Why does ICANN matter to brand owners and the IP community? Simple: In this Third Industrial Revolution, we need a stable, secure and unified global Internet. We want the certainty of knowing that when we type an address into whatever flavor of computerized device we currently favor we will get to our destination. ICANN, the Internet Corporation for Assigned Names and Numbers, coordinates the unique identifiers that make up the Internet’s naming system. In its efforts to keep the system secure and stable, ICANN develops policy. Sometimes the policy relates to security or the technical interoperability of the DNS (the domain name system). Sometimes the policy relates to competition, which is why we are now facing an expansion of registries under ICANN’s new gTLD program—from 22 to over 1,200.
ICANN has traditionally created policy through bottom-up consensus. The views of four main stakeholder groups—registry operators, registrars, non-commercial interests and commercial interests—are weighed against each other in a multi-stakeholder model of governance. But in the past year there have been instances when the line between implementation and policy has become blurred. Issues that don’t belong inside ICANN have surfaced—for example, whether the new gTLD applications for .wine and .vin should proceed without additional safeguards for geographical indications (GIs). Some governments have called for a right of veto over matters of both policy and implementation.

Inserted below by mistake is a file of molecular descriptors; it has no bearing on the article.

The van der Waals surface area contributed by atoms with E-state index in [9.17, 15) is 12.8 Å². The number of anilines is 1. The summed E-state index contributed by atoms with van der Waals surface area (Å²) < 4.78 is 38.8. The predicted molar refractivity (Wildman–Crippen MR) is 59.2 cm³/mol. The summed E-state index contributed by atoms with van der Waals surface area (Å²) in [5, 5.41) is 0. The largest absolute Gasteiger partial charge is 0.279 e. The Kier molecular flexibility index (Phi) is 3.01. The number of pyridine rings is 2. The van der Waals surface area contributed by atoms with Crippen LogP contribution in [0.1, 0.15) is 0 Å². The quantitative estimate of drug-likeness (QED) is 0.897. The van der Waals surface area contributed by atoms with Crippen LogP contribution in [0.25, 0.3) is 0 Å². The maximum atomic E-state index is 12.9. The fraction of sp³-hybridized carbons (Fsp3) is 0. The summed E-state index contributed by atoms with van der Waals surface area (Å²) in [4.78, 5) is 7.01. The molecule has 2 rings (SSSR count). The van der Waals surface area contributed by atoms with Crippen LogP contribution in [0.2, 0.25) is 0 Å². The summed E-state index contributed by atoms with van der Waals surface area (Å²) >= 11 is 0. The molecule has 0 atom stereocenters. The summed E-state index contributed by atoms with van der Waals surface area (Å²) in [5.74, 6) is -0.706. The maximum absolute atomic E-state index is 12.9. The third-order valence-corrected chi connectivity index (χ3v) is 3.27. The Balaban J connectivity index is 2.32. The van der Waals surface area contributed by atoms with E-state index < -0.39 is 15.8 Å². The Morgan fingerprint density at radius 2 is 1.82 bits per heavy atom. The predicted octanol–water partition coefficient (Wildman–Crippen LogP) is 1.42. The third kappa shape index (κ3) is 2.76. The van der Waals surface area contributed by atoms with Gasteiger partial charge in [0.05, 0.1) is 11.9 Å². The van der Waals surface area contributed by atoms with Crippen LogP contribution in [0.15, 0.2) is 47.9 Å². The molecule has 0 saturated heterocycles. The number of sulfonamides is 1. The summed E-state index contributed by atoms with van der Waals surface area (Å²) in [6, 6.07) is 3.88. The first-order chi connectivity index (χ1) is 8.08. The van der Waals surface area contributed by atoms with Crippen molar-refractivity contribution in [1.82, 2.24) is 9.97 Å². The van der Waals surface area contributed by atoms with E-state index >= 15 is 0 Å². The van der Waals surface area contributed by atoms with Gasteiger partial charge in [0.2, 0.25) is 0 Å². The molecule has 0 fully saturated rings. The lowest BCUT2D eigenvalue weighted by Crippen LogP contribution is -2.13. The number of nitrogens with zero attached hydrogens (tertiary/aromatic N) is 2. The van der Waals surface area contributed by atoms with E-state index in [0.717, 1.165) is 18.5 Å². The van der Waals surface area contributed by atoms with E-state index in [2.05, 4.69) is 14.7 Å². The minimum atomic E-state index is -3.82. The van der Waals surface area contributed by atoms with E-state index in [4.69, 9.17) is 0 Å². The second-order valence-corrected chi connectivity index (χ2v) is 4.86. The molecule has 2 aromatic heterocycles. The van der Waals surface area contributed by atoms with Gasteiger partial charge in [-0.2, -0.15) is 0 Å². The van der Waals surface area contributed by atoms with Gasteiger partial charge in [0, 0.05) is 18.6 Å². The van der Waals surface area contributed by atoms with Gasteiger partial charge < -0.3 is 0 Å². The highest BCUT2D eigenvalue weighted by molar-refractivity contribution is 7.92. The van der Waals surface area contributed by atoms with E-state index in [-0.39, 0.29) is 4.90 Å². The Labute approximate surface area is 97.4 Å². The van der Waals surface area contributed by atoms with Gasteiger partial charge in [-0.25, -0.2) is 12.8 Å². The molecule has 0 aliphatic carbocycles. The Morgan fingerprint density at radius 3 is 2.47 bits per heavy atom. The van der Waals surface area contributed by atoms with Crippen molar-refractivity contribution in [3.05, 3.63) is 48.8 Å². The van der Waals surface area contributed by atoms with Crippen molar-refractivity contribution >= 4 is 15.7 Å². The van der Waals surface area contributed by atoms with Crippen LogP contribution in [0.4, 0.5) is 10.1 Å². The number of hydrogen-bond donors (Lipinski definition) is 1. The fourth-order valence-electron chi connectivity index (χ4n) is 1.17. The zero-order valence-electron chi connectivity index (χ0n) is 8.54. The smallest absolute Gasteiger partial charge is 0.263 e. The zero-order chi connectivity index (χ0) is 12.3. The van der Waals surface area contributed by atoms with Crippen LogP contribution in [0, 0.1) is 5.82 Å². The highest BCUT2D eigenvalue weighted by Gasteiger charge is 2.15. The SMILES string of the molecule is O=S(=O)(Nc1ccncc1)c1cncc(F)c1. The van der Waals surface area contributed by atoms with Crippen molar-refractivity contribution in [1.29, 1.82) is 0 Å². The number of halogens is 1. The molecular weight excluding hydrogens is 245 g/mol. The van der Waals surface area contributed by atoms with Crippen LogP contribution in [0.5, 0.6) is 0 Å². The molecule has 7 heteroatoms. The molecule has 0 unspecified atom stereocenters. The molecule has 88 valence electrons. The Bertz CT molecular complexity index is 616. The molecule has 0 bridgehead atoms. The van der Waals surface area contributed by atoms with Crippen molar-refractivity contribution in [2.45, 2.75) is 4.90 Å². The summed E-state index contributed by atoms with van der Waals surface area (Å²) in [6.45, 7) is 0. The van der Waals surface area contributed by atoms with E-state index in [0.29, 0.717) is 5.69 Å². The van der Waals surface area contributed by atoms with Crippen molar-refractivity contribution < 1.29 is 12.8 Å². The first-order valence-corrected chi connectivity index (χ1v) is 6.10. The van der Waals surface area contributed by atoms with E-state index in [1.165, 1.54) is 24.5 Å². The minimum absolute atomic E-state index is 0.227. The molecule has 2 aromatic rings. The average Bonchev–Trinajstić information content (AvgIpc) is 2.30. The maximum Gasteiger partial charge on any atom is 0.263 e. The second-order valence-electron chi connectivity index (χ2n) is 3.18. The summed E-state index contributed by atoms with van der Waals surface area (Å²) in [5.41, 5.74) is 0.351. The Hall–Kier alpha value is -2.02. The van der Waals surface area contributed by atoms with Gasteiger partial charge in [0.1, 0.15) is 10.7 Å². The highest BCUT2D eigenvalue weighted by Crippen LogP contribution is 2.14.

Next month INTA will host a conference entitled “Internet, Innovation and ICANN: The Evolving Landscape of the Net.” During the sessions on Internet Governance and GIs, panelists will address the ways in which ICANN has evolved (and continues to do so) in its efforts to satisfy this multi-stakeholder model and to meet the levels of predictability, transparency and accountability that trademark owners need in light of the expanding DNS. Trademark owners, especially those who applied for one or more of the 800 .brand registries, continue to call upon ICANN to give priority to intellectual property protections and to uphold a respect for the rule of law, including registered rights. The ultimate outcome is yet to be seen, but these issues will undoubtedly make for some spirited discussion.
“Internet, Innovation and ICANN: The Evolving Landscape of the Net” will take place at the JW Marriott Hotel in San Francisco, California, USA, September 18–19, 2014. Follow the link to learn more and to register.
Nick Wood is Managing Director at Com Laude & Valideus. He currently serves as Co-Chair of the Internet Conference 2014 Project Team, Chair of the Issue Identification Subcommittee of the Emerging Issues Committee and Chair of the Building Bridges Presidential Task Force.